Crazes come and go, some only last months but make a huge impact, while others barely cause a ripple but may linger on and morph into other versions.
Bifbat was the craze of 1933 (or so it said on the box).
In the picture, the one on the left was the first version, but with sales not reaching expectation, the second version was scaled down – for instance there was no box, but still the instruction to ‘look out for Bifbat contests in your district with valuable money prizes’.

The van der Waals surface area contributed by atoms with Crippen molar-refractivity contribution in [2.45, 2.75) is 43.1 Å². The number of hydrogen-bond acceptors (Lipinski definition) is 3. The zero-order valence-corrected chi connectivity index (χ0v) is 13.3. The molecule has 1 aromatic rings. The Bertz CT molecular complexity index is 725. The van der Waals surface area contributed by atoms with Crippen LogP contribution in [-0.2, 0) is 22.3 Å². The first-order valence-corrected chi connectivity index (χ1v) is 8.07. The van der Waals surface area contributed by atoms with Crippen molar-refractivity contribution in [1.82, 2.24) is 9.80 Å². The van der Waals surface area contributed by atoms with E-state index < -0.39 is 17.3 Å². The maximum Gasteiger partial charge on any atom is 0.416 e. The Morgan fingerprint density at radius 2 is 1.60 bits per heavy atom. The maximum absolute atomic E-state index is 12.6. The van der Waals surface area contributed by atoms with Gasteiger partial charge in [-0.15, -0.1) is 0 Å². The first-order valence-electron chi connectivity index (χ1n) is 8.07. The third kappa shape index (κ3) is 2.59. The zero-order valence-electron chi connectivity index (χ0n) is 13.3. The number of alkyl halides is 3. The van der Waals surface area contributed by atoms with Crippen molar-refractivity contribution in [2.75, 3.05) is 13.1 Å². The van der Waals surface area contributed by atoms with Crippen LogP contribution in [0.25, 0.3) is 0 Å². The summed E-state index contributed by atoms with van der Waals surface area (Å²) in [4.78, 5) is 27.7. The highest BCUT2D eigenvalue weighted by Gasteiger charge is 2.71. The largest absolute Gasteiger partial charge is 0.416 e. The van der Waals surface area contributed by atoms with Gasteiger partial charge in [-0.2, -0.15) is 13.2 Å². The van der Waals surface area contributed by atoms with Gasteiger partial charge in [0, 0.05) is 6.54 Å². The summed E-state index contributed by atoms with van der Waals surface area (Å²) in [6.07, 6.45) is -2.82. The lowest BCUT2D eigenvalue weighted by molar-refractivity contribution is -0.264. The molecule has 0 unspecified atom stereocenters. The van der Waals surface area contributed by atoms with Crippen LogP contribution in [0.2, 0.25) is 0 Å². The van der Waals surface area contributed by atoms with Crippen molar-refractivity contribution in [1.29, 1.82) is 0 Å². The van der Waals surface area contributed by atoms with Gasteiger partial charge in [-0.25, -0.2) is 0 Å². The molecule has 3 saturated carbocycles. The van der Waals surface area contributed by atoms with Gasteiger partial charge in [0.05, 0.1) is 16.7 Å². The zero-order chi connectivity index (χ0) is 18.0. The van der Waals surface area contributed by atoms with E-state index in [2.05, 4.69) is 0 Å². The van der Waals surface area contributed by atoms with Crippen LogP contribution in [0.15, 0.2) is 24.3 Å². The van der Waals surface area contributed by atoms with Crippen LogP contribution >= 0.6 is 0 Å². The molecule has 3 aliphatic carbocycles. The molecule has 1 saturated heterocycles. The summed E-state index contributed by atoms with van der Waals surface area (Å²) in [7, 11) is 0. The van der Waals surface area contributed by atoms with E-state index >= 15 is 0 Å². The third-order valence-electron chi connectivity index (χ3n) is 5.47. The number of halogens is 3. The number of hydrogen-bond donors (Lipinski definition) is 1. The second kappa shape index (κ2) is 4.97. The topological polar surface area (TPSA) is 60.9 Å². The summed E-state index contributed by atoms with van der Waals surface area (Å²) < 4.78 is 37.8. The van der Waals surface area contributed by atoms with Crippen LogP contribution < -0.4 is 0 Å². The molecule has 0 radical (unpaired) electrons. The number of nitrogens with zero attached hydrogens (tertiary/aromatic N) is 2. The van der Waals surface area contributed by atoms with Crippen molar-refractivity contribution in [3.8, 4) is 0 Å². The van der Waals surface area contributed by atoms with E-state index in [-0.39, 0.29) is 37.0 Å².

However, the basic concept of Bifbat survived, keeping generations of families amused in their gardens with the idea of hitting a ball around on the end of a long piece of elastic string.
Discover the fascinating history of consumer culture from Victorian times to the present day at the Museum of Brands.